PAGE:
Clonal integration facilitates the colonization of drought environments by plant invaders

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This picture shows the invasion of Carpobrotus clones in a coastal sand dune.
This picture shows the invasion of Carpobrotus clones in a coastal sand dune.

Identifying the mechanisms underlying the process of biological invasions is a crucial objective for ecological research. In a study published in AoB PLANTS, Lechuga-Lago et al. examined the role of clonal integration in the colonization of a water-stressed environment by an aggressive invader. Their results demonstrate that the effects of clonal integration confer a benefit to clonal plants for the colonization of stressful environments, and therefore should be considered as a mechanism to explain the success of some clonal invaders. Understanding the influence of clonal life-history traits in plant invasions seems key for predicting future invasion scenarios and for devising efficient strategies of control and restoration of invaded areas.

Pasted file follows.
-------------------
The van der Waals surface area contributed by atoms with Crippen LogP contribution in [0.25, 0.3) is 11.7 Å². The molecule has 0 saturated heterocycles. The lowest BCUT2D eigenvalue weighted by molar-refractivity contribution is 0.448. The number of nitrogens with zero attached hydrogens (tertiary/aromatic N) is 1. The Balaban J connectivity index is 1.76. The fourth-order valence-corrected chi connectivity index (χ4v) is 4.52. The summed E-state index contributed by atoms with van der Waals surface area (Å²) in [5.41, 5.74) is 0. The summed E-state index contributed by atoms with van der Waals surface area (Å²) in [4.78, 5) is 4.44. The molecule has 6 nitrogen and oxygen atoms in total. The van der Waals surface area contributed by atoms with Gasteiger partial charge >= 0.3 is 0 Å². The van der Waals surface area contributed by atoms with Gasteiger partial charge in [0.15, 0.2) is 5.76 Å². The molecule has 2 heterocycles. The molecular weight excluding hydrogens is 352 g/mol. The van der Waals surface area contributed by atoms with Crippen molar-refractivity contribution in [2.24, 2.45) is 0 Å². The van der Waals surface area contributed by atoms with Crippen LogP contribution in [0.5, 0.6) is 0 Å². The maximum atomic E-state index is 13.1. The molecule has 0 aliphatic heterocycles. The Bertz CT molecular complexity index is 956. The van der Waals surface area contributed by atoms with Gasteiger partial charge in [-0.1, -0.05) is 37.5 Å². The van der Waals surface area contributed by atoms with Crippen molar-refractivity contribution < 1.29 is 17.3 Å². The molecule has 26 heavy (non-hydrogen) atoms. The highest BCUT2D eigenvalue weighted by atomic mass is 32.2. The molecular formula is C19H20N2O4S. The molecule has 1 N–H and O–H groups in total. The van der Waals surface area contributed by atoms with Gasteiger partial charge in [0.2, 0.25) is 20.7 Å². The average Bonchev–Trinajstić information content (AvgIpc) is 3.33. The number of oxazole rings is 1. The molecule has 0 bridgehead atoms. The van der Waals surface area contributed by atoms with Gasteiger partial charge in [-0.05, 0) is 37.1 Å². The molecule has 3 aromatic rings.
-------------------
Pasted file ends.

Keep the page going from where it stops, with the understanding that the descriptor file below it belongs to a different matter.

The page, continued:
Reference

Yaiza Lechuga-Lago, Marta Sixto-Ruiz, Sergio R. Roiloa, Luís González, 2016, 'Clonal integration facilitates the colonization of drought environments by plant invaders', AoB Plants, vol. 8, p. plw023 http://dx.doi.org/10.1093/aobpla/plw023


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